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Loving Fearlessly

Loving Fearlessly

Loving Fearlessly

When I was on my way to rescue Finn, all I knew was that he was a puppy living in the barn because all the other dogs were attacking him. And I had this Hollywood vision of myself, a beacon of light shining behind me as I opened the barn door to save the poor guy.

Instead, 7-month-old Finn’s eyes grew in excitement as he sprinted towards me and then catapulted himself onto me so enthusiastically that he knocked me to the ground. I knew as my first dog-as-an-adult smothered me with kisses that the cat carrier I brought to get him home safely wouldn’t do me any good and that my life would never be the same. Finn had insatiable energy, an adventurous spirit, and the best sense of humor, and he brought immeasurable happiness to my life in the 13+ years he was on this earth.

Gavin is the opposite of Finn. Gavin plays fetch maybe once or twice, then tends to lean against me with a Chuck-It ball in his mouth. He doesn’t like ANY variance in his routine at all. And, man, the dude gives a serious side-eye when told to go in the other room after he’s humped someone.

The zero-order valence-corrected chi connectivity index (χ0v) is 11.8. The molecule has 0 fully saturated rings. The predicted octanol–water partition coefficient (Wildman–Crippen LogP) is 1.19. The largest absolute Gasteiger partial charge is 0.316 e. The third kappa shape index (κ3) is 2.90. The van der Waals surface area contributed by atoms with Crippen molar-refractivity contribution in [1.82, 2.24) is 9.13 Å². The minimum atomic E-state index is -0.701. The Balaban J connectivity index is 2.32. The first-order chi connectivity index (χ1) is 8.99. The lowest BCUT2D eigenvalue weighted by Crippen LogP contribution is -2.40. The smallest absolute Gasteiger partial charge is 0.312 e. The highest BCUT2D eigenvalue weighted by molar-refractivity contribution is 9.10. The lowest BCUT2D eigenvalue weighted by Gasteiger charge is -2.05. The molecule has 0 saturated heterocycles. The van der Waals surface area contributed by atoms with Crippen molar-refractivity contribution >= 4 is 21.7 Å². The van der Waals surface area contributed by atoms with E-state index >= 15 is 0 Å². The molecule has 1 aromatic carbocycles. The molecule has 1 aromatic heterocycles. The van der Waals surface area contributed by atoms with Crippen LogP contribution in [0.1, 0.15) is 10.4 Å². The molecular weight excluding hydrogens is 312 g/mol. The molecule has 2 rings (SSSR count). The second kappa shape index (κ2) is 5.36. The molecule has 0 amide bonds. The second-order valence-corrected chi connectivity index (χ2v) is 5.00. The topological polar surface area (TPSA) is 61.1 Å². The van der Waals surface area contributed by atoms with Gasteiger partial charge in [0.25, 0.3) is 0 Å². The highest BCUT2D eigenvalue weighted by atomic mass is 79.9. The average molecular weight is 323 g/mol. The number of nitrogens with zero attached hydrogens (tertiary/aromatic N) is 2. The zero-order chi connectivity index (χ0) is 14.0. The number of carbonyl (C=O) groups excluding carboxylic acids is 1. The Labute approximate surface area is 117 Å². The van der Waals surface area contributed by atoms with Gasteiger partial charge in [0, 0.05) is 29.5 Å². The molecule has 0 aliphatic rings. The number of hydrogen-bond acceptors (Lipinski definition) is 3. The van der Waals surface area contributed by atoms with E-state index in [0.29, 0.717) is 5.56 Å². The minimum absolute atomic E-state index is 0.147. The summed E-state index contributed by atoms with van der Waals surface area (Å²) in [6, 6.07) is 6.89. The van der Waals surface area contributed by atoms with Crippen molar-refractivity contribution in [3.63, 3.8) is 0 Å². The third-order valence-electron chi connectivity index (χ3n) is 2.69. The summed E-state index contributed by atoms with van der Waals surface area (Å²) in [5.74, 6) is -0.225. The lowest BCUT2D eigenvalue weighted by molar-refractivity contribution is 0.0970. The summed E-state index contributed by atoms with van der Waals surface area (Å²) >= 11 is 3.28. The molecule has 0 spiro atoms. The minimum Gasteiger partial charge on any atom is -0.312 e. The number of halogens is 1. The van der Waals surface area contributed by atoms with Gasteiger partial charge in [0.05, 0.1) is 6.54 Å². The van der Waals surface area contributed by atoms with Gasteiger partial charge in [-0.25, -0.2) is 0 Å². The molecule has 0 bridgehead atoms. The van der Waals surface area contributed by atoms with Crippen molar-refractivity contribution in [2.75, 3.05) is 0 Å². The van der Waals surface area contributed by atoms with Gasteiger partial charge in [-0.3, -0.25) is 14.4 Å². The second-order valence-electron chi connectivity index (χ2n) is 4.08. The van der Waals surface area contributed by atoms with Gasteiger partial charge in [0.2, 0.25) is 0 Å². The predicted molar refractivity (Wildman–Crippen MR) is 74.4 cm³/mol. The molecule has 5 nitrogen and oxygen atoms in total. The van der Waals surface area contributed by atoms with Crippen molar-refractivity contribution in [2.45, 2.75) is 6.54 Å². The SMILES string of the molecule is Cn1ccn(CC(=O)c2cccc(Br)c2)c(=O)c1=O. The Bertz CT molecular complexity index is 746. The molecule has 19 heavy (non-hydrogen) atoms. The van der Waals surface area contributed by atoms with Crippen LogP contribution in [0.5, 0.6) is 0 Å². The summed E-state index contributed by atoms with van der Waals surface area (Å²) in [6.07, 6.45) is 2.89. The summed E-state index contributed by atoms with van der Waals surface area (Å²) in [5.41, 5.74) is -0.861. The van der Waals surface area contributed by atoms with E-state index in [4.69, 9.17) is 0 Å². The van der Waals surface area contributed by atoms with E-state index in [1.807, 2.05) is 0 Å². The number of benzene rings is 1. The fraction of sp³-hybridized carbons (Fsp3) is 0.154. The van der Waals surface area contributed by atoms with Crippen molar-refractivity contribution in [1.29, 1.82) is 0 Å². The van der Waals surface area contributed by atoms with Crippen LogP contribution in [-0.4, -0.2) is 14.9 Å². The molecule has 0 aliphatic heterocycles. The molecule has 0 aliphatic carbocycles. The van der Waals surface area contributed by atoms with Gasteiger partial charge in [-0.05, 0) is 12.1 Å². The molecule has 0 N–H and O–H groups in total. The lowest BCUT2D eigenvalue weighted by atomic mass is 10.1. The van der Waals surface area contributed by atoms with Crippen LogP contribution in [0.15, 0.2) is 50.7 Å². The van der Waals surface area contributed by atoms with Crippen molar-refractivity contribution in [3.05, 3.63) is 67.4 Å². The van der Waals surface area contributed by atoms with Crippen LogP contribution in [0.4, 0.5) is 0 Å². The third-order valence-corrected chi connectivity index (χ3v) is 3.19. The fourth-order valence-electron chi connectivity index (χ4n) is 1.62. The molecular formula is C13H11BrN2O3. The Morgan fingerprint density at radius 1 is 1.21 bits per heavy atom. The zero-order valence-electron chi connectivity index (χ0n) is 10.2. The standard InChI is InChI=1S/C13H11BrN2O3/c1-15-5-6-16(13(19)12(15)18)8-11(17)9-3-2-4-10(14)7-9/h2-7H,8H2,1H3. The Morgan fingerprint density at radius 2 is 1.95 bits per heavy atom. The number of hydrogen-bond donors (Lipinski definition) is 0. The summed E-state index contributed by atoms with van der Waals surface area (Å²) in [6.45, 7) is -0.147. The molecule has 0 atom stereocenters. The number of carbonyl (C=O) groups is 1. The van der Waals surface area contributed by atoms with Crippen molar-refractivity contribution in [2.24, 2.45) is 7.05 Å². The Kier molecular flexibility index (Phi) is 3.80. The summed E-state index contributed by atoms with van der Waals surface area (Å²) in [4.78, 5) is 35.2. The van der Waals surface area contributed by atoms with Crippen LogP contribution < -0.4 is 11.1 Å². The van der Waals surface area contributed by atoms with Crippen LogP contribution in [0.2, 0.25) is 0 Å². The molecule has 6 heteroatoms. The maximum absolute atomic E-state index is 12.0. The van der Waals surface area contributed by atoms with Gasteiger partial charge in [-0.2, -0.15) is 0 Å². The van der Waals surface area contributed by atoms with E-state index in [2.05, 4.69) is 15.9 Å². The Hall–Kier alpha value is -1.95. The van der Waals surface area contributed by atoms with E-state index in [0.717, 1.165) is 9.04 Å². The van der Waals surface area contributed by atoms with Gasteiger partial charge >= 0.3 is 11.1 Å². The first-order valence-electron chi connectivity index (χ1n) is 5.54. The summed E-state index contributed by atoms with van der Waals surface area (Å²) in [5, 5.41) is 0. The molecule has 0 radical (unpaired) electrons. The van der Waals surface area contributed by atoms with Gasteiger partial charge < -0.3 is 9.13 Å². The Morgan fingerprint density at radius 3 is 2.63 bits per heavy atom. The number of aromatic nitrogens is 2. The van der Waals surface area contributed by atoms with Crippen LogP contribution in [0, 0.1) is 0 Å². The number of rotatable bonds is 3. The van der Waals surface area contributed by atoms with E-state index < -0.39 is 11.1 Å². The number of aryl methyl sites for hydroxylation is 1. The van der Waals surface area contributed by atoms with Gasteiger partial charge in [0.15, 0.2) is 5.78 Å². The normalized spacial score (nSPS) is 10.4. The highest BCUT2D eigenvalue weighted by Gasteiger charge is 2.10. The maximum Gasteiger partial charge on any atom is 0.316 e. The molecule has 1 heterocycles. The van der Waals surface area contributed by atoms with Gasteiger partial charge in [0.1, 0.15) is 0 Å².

One of the few things my boys have had in common is they were both attacked by two dogs with me. Two dogs pulled their person across the street to attack Finn and me. And two dogs broke out of their backyard to attack Gavin and me. Both of my boys changed after that. However, neither dog let their horrific experience deter them from what they loved.

While Finn became reactive and was why I found my way to compassionate dog training, that boy’s zest for life, super long walks, hiking, swimming, and daily shenanigans never wavered. And Gavin, well, he’s still infatuated with his beloved balls. And, literally will stop on walks if a person is behind us (no matter how far away) to wait for them, hoping they may say hello or even smile at him.

And, like so many life lessons, it makes me think how much we can learn from our dogs. Perhaps if we allow ourselves to love with wild abandon, no matter how often we’ve experienced heartbreak, we may more frequently feel the joy we deserve. Or, if we atone and forgive ourselves faster for our mistakes, maybe it’ll make our days more peaceful. And, perhaps, if we commit every morning to let love be our compass, we may brighten someone else’s day who needs it. 

Dogs give us so much, and truly, when you think about all the gifts they bless us with, they ask for very little in return. May the lessons you learn today be easy ones. And may you allow your dog(s) to fill your heart and soul with their love.

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